The choice to include a clip of a young man from New Orleans – a city still recovering from failed levies during Hurricane Katrina and dealing with a police department that engages in discriminatory policing – is a deliberate one. In this scene, Beyoncè offers a picture of the young black man rarely offered on mainstream television. This young man was not the subject of a news story. He was shown as a father, a family man. He is shown living his life, unapologetically. In this case, this image and story works to humanize a social group that is regularly dehumanized and demonized by public administrators and punished by public policy.
Fans recognize that a single piece of Beyoncé’s work is multifarious in meaning. Layered meanings are present throughout the album and the title is no different. As a title, “Lemonade” introduces the consumer to the voyage one will embark upon over the course of 12 musical tracks. The use of lemonade as a title pays homage to Hattie White, grandmother of Jay-Z (Beyoncè’s husband and business mogul). Preceding the song “Freedom” is a clip of Hattie making a speech at her 90th birthday party. In this clip Hattie shares, “I had my ups and downs, but I always find the inner strength to pull myself up. I was served lemons, but I made lemonade.”
Making lemonade is the epitome of the “American Dream,” where advancement is linked to hard work and effort despite the environment in which one finds themselves. The making of lemonade also represents the ethic of marginalized communities. Hattie, a 90 year-old woman, has witnessed many manifestations of U.S. society. From the lynching of people of color, legal segregation and Jim Crow to seeing her Black grandson become an entrepreneur with a net worth of $610 million. Hattie, according to her birthday speech, made lemonade with the lemons life, policy and administration gave her.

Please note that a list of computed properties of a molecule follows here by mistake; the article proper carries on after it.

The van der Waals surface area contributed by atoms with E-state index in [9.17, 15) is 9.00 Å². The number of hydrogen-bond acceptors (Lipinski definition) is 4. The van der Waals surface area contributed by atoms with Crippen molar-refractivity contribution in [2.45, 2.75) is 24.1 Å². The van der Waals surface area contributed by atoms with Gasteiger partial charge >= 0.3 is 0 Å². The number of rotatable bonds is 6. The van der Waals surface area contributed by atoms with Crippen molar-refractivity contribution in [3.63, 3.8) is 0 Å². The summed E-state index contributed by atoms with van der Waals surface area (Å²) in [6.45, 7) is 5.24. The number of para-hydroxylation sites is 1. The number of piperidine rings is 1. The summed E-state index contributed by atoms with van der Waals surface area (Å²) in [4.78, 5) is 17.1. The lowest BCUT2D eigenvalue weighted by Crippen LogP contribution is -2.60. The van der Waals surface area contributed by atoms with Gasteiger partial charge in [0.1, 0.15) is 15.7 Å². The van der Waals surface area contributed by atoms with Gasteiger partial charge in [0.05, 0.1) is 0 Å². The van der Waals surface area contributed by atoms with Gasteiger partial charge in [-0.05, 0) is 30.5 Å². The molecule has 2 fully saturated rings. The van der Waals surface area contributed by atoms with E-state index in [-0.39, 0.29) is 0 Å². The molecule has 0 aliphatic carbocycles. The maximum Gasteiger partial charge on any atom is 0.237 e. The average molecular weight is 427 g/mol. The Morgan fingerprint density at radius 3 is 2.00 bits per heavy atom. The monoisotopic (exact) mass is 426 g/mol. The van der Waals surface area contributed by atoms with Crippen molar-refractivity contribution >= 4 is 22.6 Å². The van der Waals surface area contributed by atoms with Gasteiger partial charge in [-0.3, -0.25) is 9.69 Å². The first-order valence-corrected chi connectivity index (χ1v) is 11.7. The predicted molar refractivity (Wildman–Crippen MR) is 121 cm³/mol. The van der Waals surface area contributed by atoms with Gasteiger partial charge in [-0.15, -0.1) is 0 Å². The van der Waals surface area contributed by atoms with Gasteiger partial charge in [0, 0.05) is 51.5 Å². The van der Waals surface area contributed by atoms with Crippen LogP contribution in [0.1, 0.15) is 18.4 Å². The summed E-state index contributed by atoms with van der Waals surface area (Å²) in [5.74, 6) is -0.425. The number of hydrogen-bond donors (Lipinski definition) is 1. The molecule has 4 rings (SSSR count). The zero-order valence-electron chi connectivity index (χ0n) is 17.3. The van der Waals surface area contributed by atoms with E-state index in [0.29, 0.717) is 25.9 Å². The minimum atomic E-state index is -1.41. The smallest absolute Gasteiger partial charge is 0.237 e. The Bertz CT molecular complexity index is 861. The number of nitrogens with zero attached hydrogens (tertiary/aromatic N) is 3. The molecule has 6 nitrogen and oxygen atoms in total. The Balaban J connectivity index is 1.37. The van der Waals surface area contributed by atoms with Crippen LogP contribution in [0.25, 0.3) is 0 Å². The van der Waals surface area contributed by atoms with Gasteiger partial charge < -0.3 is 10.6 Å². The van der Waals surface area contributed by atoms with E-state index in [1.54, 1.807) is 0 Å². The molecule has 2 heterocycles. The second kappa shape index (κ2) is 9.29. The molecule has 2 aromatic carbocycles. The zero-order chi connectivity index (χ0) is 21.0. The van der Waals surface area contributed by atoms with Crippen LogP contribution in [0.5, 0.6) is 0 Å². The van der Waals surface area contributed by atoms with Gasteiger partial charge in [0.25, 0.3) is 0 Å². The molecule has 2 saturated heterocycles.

It is for these reasons why discussions and training on such topics are so critical in public administration and for administrators. “Lemonade” offers a way to see and respect the plight of people, even if you cannot relate or adequately understand. Ultimately, “Lemonade” forces viewers to see the faces of those most impacted by the lemons offered by public administration and policy.
Author: Tia Sherèe Gaynor is an assistant professor in the department of public and nonprofit administration in the school of management at Marist College. Dr. Gaynor’s research seeks to examine issues of social justice and equity within a U.S. and global context. Her scholarship can be categorized in three research streams: resident participation and engagement; public and social policy analysis and implementation and pedagogy, learning and instruction.